Let's review the past few weeks. The NAACP asked the Tea Party to condemn racist elements in its ranks, and the Tea Party responded with a fake letter from the NAACP to President Abraham Lincoln asking for slavery to be restored. Shirley Sherrod was fired from her job at the USDA over video of a controversial speech that turned out to be heavily edited. A white Bay Area Rapid Transit officer was convicted of involuntary manslaughter in the shooting death of an unarmed black man, a case that renewed concerns about tensions between police and the marginalized communities they serve. And all of this, incidentally, took place about one year after Cambridge police arrested Harvard scholar Henry Louis Gates Jr. in his own home, and President Barack Obama orchestrated a Rose Garden beer summit to address tensions caused by the incident.
If the Gates episode didn't make it clear, then these new events certainly should: We are horrible at talking about race in this country, and it's time we retire the notion that we are "post-racial."
The roots of post-racialism reach back to the Democratic National Convention in 2004. Post-racialism, of course, is the belief that people of color -- particularly those of African descent -- have no need to keep agitating about discrimination or inequality.
But the seeds truly started to sprout in November 2008, when about 69.5 million registered voters went into their respective booths, swallowed hard, and voted for a biracial man from Hawaii. Upon Obama's election, people who should have known better started to speak of racism in the past tense. Somehow, the thinking went, the U.S. had excised centuries of racial prejudice and discrimination. President Barack Obama was the living, breathing, signifying proof.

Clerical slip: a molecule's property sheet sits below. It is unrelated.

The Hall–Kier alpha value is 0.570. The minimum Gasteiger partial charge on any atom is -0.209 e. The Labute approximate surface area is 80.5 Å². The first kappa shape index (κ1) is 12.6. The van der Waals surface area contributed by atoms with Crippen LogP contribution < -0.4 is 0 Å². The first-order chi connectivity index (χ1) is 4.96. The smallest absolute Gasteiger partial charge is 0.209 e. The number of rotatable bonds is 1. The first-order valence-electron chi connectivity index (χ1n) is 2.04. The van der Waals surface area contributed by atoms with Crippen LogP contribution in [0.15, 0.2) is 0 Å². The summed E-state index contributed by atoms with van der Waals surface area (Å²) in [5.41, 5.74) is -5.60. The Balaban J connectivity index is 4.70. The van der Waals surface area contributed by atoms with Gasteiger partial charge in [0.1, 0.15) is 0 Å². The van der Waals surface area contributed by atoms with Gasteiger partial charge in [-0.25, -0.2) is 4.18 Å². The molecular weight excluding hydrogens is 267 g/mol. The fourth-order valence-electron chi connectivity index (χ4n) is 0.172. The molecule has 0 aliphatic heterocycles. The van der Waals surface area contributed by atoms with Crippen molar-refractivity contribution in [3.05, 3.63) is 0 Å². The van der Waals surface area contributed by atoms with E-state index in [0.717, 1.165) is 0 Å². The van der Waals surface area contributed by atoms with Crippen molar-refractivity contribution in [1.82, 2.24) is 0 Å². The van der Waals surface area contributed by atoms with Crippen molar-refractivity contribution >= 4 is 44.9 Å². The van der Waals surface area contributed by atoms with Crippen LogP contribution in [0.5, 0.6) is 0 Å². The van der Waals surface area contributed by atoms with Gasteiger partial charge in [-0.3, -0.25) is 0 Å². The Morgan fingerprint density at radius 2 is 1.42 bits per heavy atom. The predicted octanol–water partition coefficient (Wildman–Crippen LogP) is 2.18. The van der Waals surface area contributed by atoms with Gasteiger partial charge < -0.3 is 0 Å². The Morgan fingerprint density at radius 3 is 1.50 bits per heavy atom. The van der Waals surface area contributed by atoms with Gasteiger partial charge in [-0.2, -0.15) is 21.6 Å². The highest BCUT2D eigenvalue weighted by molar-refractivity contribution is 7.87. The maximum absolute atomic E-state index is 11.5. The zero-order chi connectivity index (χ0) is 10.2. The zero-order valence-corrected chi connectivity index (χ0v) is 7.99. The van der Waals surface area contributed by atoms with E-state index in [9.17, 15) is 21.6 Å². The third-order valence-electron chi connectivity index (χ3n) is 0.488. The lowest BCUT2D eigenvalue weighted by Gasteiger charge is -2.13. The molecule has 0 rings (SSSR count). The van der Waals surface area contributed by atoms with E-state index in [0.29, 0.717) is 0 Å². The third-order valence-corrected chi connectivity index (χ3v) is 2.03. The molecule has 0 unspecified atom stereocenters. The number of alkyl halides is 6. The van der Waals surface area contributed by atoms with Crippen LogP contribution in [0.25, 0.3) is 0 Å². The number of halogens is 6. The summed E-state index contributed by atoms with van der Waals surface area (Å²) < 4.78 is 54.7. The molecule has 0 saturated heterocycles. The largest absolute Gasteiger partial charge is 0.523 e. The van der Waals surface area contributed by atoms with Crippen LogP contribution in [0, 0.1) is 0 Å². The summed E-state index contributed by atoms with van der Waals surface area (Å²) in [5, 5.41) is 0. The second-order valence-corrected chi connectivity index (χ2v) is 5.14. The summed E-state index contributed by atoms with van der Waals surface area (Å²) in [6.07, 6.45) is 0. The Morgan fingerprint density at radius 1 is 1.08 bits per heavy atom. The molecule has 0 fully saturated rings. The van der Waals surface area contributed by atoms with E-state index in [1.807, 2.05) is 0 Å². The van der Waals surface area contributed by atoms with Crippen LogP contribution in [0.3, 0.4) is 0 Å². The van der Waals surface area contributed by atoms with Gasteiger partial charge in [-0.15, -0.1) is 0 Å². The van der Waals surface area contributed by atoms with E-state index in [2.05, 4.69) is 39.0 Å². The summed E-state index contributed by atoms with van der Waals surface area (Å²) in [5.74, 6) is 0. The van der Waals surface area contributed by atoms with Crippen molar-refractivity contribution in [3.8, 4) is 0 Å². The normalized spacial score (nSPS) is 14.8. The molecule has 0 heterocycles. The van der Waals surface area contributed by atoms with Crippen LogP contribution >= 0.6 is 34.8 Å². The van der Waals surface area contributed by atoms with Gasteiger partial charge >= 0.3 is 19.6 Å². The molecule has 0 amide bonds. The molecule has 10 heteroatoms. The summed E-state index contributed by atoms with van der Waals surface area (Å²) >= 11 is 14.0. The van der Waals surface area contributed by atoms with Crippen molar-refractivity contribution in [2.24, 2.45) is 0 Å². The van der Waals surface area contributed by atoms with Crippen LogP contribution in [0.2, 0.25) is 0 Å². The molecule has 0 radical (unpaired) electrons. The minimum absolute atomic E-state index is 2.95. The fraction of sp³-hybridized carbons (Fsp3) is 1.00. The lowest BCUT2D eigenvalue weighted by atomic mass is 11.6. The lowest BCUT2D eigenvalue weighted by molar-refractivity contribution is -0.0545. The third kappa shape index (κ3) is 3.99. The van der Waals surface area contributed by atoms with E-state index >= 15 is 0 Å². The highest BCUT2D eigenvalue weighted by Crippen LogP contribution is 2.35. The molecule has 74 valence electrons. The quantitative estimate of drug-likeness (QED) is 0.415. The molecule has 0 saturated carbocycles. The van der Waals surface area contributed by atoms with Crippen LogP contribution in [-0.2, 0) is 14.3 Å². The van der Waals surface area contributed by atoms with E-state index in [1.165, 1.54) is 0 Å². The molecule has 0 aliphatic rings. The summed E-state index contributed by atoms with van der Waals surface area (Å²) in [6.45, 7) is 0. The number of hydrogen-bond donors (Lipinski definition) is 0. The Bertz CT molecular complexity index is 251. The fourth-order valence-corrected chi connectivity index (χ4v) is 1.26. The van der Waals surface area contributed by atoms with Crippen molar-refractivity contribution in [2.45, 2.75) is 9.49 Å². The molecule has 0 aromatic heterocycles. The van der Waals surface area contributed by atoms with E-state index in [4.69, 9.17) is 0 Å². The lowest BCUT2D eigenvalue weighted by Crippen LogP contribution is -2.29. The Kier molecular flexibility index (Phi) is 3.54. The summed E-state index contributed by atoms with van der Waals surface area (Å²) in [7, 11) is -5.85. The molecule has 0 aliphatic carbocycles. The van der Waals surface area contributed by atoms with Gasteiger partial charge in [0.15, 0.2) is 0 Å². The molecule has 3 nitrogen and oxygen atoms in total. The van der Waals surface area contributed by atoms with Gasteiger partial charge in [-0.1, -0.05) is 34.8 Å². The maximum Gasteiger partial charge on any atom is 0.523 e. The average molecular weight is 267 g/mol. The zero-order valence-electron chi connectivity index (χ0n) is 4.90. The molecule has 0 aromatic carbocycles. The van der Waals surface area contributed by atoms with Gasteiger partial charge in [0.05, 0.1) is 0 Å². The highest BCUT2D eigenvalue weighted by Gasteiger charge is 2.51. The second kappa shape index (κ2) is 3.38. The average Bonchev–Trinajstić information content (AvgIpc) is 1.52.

In the age of Obama, the inelegant pundit writes, we are now closer than ever to becoming a colorblind, post-racial society. The kind of society where, as Chris Matthews might say, you forget that black people are black. "I was trying to think about who he was tonight," Matthews said after Obama's State of the Union address in January. "It's interesting; he is post-racial, by all appearances. I forgot he was black tonight for an hour." So come, let's all share in a very special Benetton moment.
It's not just limited to cable-news hosts. Even the hallowed pages of The New York Times allowed the term. "Racial polarization used to be a dominating force in our politics, but we're now a different, and better, country," wrote columnist Paul Krugman in June 2008. From the moons of Neptune, John McWhorter -- in a story published in The Grio in January, accompanied by the comically clichéd headline "It's official: America is 'post-racial'" in the age of Obama" -- argued that the nation's treatment of blacks is no longer a matter of pressing concern. And in a mostly lighthearted take last week on the universal sex appeal of the Old Spice Guy, The Daily Beast's Tricia Romano quoted former National Public Radio commentator Farai Chideya referring to actor Isaiah Mustafa as "someone who is the modern, urbane, living-in-a-post-racial Fort Greene kind of guy." Because, apparently, even our leading men and fashionable neighborhoods are post-racial today.
In a bit of a twist, some have actually accused Obama of promising a post-racial America through, I suppose, his stirring -- and star-making -- 2004 speech at the Democratic National Convention ("There's not a black America and white America and Latino America and Asian America; there's the United States of America") or, perhaps, because of his widespread political appeal despite an unusual name and sand-colored skin.